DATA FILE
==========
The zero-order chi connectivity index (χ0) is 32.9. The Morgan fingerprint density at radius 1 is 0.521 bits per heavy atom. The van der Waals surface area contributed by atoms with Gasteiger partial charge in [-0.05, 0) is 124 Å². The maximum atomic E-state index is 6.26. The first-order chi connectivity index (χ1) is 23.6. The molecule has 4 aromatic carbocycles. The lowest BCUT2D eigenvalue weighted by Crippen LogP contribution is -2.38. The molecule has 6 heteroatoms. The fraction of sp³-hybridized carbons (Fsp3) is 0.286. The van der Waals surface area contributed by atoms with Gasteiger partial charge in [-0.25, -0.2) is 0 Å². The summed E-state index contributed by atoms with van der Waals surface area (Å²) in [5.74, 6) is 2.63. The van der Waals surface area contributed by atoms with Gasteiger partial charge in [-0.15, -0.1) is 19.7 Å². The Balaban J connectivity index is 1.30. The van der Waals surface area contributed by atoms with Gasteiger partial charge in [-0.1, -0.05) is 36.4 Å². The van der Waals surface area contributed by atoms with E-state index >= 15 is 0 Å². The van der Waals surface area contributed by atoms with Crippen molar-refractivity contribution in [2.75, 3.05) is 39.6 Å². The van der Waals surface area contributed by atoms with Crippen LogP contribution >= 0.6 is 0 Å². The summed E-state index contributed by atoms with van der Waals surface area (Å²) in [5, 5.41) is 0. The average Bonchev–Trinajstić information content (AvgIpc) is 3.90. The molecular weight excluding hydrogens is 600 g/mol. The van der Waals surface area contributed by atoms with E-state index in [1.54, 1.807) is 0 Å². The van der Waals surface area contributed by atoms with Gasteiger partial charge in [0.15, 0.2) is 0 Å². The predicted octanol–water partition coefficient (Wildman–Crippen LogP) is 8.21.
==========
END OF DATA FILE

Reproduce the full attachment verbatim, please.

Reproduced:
The zero-order chi connectivity index (χ0) is 32.9. The Morgan fingerprint density at radius 1 is 0.521 bits per heavy atom. The van der Waals surface area contributed by atoms with Gasteiger partial charge in [-0.05, 0) is 124 Å². The maximum atomic E-state index is 6.26. The first-order chi connectivity index (χ1) is 23.6. The molecule has 4 aromatic carbocycles. The lowest BCUT2D eigenvalue weighted by Crippen LogP contribution is -2.38. The molecule has 6 heteroatoms. The fraction of sp³-hybridized carbons (Fsp3) is 0.286. The van der Waals surface area contributed by atoms with Gasteiger partial charge in [-0.25, -0.2) is 0 Å². The summed E-state index contributed by atoms with van der Waals surface area (Å²) in [5.74, 6) is 2.63. The van der Waals surface area contributed by atoms with Gasteiger partial charge in [-0.15, -0.1) is 19.7 Å². The Balaban J connectivity index is 1.30. The van der Waals surface area contributed by atoms with Gasteiger partial charge in [-0.1, -0.05) is 36.4 Å². The van der Waals surface area contributed by atoms with E-state index >= 15 is 0 Å². The van der Waals surface area contributed by atoms with Crippen molar-refractivity contribution in [2.75, 3.05) is 39.6 Å². The van der Waals surface area contributed by atoms with Crippen LogP contribution >= 0.6 is 0 Å². The summed E-state index contributed by atoms with van der Waals surface area (Å²) in [5, 5.41) is 0. The average Bonchev–Trinajstić information content (AvgIpc) is 3.90. The molecular weight excluding hydrogens is 600 g/mol. The van der Waals surface area contributed by atoms with E-state index in [1.54, 1.807) is 0 Å². The van der Waals surface area contributed by atoms with Gasteiger partial charge in [0.15, 0.2) is 0 Å². The predicted octanol–water partition coefficient (Wildman–Crippen LogP) is 8.21.